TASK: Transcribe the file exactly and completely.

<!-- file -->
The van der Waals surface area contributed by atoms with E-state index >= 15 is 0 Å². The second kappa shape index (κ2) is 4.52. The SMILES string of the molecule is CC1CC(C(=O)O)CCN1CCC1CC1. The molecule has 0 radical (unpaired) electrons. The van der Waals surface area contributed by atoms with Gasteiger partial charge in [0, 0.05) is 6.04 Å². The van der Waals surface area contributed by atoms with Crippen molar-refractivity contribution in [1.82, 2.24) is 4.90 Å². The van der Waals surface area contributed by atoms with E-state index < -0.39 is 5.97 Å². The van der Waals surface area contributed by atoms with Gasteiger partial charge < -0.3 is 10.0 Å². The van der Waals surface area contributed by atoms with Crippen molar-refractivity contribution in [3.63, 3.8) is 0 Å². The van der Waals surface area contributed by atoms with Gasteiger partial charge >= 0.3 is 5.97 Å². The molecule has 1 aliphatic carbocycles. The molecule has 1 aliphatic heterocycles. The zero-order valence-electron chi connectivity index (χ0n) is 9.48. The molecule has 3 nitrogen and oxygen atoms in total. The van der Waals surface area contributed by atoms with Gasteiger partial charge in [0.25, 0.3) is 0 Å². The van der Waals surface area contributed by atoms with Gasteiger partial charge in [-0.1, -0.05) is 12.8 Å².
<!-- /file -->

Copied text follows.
The van der Waals surface area contributed by atoms with E-state index >= 15 is 0 Å². The second kappa shape index (κ2) is 4.52. The SMILES string of the molecule is CC1CC(C(=O)O)CCN1CCC1CC1. The molecule has 0 radical (unpaired) electrons. The van der Waals surface area contributed by atoms with Gasteiger partial charge in [0, 0.05) is 6.04 Å². The van der Waals surface area contributed by atoms with Crippen molar-refractivity contribution in [1.82, 2.24) is 4.90 Å². The van der Waals surface area contributed by atoms with E-state index < -0.39 is 5.97 Å². The van der Waals surface area contributed by atoms with Gasteiger partial charge < -0.3 is 10.0 Å². The van der Waals surface area contributed by atoms with Crippen molar-refractivity contribution in [3.63, 3.8) is 0 Å². The van der Waals surface area contributed by atoms with Gasteiger partial charge >= 0.3 is 5.97 Å². The molecule has 1 aliphatic carbocycles. The molecule has 1 aliphatic heterocycles. The zero-order valence-electron chi connectivity index (χ0n) is 9.48. The molecule has 3 nitrogen and oxygen atoms in total. The van der Waals surface area contributed by atoms with Gasteiger partial charge in [0.25, 0.3) is 0 Å². The van der Waals surface area contributed by atoms with Gasteiger partial charge in [-0.1, -0.05) is 12.8 Å².